apparently departed their minds entirely, they merely follow the
direction the bus left the prison, and very shortly come across it,
stopped in the middle of the road. It didn't get very far, and somehow,
in a very short drive, everyone in it--it's still sealed--ended up
either zombified or zombie-chow. Setting aside the obvious impossibility
of this (it was done solely to get rid of the peripheral characters in
as quick a way as possible), the sequence wherein Maggie and co. clean
out the bus in an effort to discover if Glenn is among the dead is one
of the best directed and best edited sequences in the entire history of
TWD. It's as taut as a zip-line right to the last second, and it ends in
a commercial break without resolving the question for the viewer! Only
when the break ends do we see that Glenn is alive and back at the
prison. Without the knowledge that Glenn had survived, it would have
been an even more powerful sequence, but it works remarkably well in any
In a welcome development, Carol is back in the picture tonight,
coming to the rescue of Lizzie and Mika while Tyreese was away helping
another band of survivors fight off a zombie attack. Tyreese, who
doesn't yet know it was Carol who killed Karen, is delighted to see
her. She's less than forthcoming about where she's been and how she came
to be on their trail. The last dying member of the group Tyreese had
tried to save gives them a tip--a promised safe-haven to be found along a
railroad line. Following it a short distance, they find a makeshift
sign promising the same, and, with no more apparent memory of any
rendezvous point than anyone else, they begin to follow the line.
Glenn, having awakened in the prison, grabs a big bag worth of
supplies, dons his riot gear and, in the process of fighting his way
through the zombie hordes outside, runs across Tara, sitting alone in a
fenced-in area, sick with regret over having helped destroy the
place. She reluctantly teams up with him and they make their way out
of the compound and to the open road. They have a bit of a brawl with
some zombies, which proves too much of an exertion for Glenn--he
collapses while Tara fusses over him, repeatedly calling him by name,
even though they were total strangers and he hadn't told her what it
was. The ep ends with the arrival of a character who will be very
familiar to fans of the TWD comic.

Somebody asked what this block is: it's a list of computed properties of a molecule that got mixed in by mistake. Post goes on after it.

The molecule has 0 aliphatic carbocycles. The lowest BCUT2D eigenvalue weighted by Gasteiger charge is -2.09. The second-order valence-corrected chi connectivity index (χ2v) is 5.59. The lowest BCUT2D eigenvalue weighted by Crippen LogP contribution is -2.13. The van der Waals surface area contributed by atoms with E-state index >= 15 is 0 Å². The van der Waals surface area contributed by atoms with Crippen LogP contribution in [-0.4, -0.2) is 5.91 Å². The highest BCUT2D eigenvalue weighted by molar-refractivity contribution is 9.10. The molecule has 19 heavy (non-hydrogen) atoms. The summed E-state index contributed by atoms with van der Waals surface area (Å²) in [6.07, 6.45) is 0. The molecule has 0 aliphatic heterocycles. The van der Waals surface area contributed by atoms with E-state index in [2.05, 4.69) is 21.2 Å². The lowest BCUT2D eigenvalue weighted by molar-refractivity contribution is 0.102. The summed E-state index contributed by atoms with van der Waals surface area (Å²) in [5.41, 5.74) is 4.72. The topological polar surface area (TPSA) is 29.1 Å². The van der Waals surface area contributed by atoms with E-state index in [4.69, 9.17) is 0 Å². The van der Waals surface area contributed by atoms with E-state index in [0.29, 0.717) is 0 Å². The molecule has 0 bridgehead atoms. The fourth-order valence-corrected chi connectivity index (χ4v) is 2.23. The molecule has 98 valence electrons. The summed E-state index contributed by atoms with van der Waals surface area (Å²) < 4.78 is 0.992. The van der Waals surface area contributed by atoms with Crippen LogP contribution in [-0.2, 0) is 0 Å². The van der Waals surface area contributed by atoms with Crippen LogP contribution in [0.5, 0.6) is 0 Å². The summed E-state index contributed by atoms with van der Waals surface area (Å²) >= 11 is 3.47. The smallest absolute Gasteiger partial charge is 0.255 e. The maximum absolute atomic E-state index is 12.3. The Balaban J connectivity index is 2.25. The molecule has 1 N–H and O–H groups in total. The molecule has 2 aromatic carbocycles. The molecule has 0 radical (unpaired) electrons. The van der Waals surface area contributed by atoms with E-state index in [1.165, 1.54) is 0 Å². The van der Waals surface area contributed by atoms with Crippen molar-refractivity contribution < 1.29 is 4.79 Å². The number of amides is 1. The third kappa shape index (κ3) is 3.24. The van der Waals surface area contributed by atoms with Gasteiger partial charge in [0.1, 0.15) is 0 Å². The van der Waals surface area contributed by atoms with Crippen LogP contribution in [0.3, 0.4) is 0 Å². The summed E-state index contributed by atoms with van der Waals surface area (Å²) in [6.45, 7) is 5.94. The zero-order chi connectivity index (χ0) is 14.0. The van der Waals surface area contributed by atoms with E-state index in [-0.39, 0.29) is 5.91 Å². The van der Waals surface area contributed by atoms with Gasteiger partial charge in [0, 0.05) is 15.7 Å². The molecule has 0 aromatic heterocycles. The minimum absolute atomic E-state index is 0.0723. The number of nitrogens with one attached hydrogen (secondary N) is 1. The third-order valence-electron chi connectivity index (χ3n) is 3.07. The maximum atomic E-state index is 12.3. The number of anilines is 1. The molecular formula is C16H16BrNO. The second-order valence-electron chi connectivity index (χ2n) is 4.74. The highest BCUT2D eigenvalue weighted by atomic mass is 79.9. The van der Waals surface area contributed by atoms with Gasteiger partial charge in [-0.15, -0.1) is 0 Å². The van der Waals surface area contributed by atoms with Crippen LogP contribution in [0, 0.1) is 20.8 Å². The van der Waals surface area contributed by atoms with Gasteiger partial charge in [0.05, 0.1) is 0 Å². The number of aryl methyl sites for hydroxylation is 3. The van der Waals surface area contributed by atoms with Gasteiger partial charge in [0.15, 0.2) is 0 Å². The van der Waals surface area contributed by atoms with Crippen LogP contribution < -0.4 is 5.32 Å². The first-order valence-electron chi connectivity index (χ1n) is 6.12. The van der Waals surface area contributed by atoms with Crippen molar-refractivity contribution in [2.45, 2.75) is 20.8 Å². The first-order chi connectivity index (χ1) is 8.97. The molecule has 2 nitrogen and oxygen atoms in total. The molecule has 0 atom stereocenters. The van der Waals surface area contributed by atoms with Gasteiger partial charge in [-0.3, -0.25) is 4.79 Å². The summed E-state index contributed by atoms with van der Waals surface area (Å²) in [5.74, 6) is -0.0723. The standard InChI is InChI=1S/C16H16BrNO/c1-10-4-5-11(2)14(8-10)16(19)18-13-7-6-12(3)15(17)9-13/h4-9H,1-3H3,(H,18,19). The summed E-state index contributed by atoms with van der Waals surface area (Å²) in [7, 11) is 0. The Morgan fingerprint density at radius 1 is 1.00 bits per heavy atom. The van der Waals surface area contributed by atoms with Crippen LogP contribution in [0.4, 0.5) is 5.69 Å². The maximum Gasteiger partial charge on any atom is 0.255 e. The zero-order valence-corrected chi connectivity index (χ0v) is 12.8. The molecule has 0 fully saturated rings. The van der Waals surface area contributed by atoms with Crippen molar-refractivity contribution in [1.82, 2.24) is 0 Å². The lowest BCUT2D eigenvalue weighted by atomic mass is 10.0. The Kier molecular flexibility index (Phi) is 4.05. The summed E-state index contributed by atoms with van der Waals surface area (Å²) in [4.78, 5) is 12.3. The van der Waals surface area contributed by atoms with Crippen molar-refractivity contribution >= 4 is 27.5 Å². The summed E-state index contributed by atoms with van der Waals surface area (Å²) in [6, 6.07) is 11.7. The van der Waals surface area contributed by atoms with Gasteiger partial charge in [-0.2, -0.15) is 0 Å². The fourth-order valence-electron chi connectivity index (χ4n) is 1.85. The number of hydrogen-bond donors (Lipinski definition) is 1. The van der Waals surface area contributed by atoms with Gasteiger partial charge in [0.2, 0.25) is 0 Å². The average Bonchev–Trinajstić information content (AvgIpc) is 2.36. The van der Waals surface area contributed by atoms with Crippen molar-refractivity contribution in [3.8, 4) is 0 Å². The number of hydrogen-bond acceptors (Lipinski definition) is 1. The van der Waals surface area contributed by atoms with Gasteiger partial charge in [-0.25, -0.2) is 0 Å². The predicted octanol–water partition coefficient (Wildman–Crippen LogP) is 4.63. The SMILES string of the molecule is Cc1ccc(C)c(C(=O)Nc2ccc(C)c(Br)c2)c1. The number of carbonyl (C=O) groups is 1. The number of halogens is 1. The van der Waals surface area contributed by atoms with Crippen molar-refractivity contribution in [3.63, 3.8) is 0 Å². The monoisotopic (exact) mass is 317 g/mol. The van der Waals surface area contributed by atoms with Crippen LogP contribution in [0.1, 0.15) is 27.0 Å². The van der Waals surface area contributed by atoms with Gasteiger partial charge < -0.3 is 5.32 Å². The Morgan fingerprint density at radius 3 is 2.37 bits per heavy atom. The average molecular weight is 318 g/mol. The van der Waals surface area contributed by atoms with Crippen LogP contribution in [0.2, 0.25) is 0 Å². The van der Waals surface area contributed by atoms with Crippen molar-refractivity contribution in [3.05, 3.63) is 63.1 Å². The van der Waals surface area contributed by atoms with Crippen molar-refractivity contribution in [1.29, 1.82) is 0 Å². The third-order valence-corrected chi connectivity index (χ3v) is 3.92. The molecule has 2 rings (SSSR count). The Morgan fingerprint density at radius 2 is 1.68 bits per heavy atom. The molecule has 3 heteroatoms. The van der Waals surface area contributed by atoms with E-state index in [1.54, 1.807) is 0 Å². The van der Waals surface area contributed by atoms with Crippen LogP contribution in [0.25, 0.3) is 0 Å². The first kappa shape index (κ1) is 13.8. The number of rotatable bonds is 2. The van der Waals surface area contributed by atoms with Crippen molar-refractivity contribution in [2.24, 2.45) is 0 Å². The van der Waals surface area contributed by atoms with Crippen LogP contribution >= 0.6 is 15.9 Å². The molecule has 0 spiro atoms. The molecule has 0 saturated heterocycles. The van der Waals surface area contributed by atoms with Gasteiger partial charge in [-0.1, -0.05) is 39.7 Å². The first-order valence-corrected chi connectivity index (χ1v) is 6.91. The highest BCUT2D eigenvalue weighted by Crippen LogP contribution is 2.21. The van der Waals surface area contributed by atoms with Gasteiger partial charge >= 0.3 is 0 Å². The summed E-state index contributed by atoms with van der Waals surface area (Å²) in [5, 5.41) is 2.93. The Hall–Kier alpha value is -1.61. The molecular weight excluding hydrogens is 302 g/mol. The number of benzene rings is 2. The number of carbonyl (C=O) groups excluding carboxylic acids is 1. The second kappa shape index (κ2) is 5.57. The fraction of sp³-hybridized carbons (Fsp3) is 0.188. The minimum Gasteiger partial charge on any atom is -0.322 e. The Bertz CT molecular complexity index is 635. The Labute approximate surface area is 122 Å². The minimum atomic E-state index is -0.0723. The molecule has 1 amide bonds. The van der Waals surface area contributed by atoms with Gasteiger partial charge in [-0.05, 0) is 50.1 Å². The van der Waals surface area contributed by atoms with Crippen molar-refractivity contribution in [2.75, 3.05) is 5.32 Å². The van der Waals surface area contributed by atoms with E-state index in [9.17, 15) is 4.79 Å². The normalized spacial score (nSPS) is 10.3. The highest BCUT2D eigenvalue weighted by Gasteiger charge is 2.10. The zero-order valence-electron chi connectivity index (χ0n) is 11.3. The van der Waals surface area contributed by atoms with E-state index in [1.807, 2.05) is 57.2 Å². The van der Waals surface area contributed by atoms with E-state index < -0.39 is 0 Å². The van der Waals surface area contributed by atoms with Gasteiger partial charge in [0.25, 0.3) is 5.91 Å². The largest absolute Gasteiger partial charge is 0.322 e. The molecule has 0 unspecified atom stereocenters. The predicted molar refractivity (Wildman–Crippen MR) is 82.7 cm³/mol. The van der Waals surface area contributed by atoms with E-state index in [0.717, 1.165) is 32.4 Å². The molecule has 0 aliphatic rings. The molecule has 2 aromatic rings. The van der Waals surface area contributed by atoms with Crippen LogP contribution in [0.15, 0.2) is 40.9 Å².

When it comes to my seemingly endless criticism of TWD, I'm often
wrongly accused by its apologists of "nitpicking," of unfairly focusing
on its shortcomings. Looking over what I've written here, I've spent a
lot of time on this ep's problems. That doesn't really do it a
disservice; the problems are present and they shouldn't
be. The ep isn't bad, though. Not a classic, by any means (though that
sequence with the bus earns that label), but by TWD's usual standards,
it's quite good. Unlike all those other eps, the ones that so
persistently drew the charge of "nitpicking" but were, in reality,
little more than the sum of their errors and idiocies, this ep's merits
definitely outweigh its shortcomings. I'd like a lot better from TWD,
but after the property has been so terribly abused, it's hard not to
laud any measurable improvement, and "Inmates" definitely qualifies. If
the series follows the pattern of this season, the next ep will probably
be another godawful Mazzara-esque waste of space. Oh well. I guess we'll see.
 The series has dropped several heavy-handed hints that
twisted little Lizzie, rather than Carol, committed those murders, and
that Carol merely took the rap for it, but that seems almost as
implausible as Carol committing them.
 Baby Judith is, unsurprisingly, still alive and in Tyreese's
care. On tv TWD, no one is dead unless you see the body, and babies
aren't eaten by zombies. They aren't smothered by psychos looking to save themselves, either, and crazy Lizzie's devilish efforts in this vein were cut short.
 Tara is the sister of Lilly, who was GINO's love interest.